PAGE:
• http://www.blogger.com/profile/02561146722461747647 James F. McGrath

    Thanks, Quixie, for your comment! I suppose the irony is that one can get away with a lot more in the way of hate speech if one claims it is simply an expression of one’s religious beliefs. While I’m on record as being critical of Dawkins on a number of points, I actually agree with him that religious claims ought not to be viewed as off-limits from rational questions. Some religious believers regard the asking of such questions a form of persecution, but that is presumably because they haven’t thought about the issues and thus when they are asked, their heads hurt.If one is using poetic language, that is one thing. To respond to “My love is a red red rose” by saying “Prove it!” or “A comparison of the characteristics of this flower with the anatomy of your beloved shows that you are either mistaken or a liar” would be to mistake the kind of claim being made. But those who do make claims about history or science or anything else from a religious perspective are making claims about areas in which evidence matters, and cannot then sidestep around the fact if they don’t have the relevant evidence to support their claims.I wonder where the conversation will go from here. Should we talk about the first amendment, about sci-fi as religion, or about why anyone would mount a crusade against Barry Manilow? :)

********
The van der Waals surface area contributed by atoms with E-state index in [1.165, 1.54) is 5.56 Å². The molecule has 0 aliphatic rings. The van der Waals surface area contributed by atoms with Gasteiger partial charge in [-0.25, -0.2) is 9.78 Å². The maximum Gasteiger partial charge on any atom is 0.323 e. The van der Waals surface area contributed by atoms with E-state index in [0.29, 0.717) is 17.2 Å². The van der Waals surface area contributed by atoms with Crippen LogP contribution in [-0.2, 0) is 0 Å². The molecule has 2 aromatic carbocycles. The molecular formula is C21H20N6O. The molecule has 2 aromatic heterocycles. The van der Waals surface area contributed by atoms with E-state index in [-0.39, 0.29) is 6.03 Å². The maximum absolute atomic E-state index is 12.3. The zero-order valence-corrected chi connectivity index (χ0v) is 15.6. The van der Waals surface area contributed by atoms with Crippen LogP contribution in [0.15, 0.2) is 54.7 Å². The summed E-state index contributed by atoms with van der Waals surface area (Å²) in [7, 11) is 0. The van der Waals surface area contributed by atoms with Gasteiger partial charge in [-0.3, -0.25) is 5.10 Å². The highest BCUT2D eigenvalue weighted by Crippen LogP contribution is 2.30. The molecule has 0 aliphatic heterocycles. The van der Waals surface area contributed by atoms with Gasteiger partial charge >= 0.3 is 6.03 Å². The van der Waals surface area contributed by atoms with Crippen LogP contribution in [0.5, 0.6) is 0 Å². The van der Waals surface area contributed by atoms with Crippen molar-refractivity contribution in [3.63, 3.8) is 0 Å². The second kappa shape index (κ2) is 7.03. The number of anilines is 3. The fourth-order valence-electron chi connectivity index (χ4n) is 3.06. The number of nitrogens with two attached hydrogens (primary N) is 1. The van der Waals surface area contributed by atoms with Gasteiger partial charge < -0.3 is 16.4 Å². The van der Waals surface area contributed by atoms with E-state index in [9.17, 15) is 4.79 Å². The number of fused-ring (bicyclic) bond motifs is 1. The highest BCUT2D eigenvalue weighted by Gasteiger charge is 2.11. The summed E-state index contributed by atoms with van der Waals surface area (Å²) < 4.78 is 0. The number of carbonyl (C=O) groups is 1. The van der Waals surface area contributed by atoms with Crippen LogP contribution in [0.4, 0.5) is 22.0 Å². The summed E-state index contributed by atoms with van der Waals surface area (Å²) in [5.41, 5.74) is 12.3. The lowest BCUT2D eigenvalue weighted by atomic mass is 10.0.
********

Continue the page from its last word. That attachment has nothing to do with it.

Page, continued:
• http://www.blogger.com/profile/13599662252662686373 BSM

    Barry Manilow is but one sign that the end draws nigh and I have proof, the Raelians told me so! As for how to define a religion, well, you can cut that one many different ways. This link does an adequate job in my opinion. As for Scientology, just replace belief in their space aliens with belief in the “supernatural” and it fits all of Cline’s characteristics. I also like Cline’s take on what a cult is. “Instead of using such a loaded word, it would perhaps be better to refer to “New Religious Movements.” These groups, normally called “cults,” are religious, they are movements, and they are generally new – and that’s why this term tends to be used in scholarly literature. Anti-cult prejudice is rampant in American society, and I’ll attempt to avoid it as much as possible. From my perspective, so-called “cults” are merely other religions, no better or worse than older, established religions.”As to where the conversation should go, well, maybe those of you who have the sheepskins should continue to examine new religions like “Scientology”?-B. Patterson